Description: A pale brown terracotta head of a goddess probably representing Tanit or Astarte, broken at the neck and flat-backed and probably from a plaque figure. The hair dressed as long ringlets on either side of the face and wearing a decorative headband. A chip to the top of the head and some surface wear but a pleasing depiction.
Size: 39 mm/1.5 ins. high
Culture: Near Eastern
Date: c. 1st Millennium B.C.
Provenance: Ex George and Florangel Lambor Collection, Brighton.
Background: Jerzy Roman ‘George’ Lambor (1927-1997) was born in Poland but left the country in 1939, first going to France as a refugee, and then when France was overrun he made it to Britain. His father Dr Henryk Lambor remained in Poland and joined the resistance but was betrayed and executed. Lambor, fascinated by antiquities from childhood, originally planned to become an archaeologist, but his father’s death forced him to change his plans in order to support his family. A variety of occupations followed, from journalism on a Polish-language newspaper, to being a stage manager in a touring theatrical company, he also worked as a door-to-door salesman and in a sawmill. In the mid-sixties he and his wife settled in Brighton where he achieved a long-held ambition opening an antiquities gallery. Later he opened a second in the Chenil Galleries in Chelsea. His involvement in the antiquities trade led him to found the Antiquities Dealers Association (ADA) in 1982 which established a strict code of conduct for professional dealers and remains to this day the premier trade association for British antiquities dealers. Another of Lambor’s projects was a campaign to establish a register of antiquities in private hands to confirm provenance and licit ownership. However support never really materialised to further this worthy cause. He also felt passionately that the often antagonistic parties involved in antiquities should be bought together and in 1991 he founded the Antiquities Liaison Group as a forum for academic and amateur bodies. In 1986 Lambor launched an antiquities magazine aimed not only at collectors but for everyone interested in the ancient world. First called Agora Magazine and initially aimed at his Brighton gallery clients, it was renamed Ancient in 1987 and ran to 67 issues gaining worldwide readership, but sadly ceased publication in 1999. Still the best magazine for collectors, copies of Ancient magazine can sometimes be found on eBay and are well worth seeking out.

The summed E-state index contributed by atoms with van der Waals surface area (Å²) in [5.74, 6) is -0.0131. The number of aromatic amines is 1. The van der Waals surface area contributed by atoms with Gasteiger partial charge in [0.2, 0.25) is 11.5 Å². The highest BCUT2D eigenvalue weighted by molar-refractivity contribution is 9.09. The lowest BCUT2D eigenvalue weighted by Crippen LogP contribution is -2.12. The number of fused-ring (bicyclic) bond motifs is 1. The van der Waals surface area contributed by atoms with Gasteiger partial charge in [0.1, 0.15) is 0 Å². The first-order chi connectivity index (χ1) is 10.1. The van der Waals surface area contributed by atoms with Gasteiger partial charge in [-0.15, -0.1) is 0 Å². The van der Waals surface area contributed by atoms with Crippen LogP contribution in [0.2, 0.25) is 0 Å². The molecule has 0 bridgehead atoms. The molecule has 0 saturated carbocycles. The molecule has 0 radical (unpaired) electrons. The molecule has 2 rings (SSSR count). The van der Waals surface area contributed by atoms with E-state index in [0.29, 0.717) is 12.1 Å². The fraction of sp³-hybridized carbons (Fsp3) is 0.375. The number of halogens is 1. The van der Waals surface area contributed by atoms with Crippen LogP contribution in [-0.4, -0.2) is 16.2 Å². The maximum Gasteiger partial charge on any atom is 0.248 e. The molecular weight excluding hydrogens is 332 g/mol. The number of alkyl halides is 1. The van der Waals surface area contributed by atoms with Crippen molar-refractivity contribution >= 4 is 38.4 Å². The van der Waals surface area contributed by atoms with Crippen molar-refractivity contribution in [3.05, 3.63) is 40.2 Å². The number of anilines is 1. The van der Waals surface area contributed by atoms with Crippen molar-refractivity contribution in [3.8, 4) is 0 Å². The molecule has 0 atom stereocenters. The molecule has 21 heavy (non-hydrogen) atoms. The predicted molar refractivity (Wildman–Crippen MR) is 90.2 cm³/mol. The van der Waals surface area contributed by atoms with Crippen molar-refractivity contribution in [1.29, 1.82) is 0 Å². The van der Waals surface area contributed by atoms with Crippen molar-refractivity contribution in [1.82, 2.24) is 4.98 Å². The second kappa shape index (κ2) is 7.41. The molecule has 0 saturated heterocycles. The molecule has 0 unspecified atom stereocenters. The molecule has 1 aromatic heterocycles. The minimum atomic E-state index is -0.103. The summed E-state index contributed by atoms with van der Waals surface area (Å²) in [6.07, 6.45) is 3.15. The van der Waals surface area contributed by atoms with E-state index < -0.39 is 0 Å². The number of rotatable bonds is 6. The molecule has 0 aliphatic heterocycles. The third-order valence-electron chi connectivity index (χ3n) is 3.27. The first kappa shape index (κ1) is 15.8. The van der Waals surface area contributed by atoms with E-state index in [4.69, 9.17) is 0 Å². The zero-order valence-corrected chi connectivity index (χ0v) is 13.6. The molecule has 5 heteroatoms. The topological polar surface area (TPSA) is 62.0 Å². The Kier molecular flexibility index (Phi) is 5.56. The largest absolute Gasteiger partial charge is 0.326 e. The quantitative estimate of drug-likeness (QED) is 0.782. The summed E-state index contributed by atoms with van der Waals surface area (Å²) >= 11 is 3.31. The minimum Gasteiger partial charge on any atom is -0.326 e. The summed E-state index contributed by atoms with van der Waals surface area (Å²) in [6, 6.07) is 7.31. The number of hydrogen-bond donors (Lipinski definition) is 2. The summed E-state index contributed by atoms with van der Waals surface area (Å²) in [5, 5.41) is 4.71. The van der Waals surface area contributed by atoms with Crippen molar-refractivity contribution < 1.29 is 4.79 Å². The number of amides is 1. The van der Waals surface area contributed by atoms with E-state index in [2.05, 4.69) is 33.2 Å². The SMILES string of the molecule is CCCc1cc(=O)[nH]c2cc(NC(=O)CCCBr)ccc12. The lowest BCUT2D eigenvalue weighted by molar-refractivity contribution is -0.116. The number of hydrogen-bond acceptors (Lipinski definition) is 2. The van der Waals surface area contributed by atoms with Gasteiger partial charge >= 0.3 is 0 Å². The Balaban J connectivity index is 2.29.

Photographed in both natural and artificial light.
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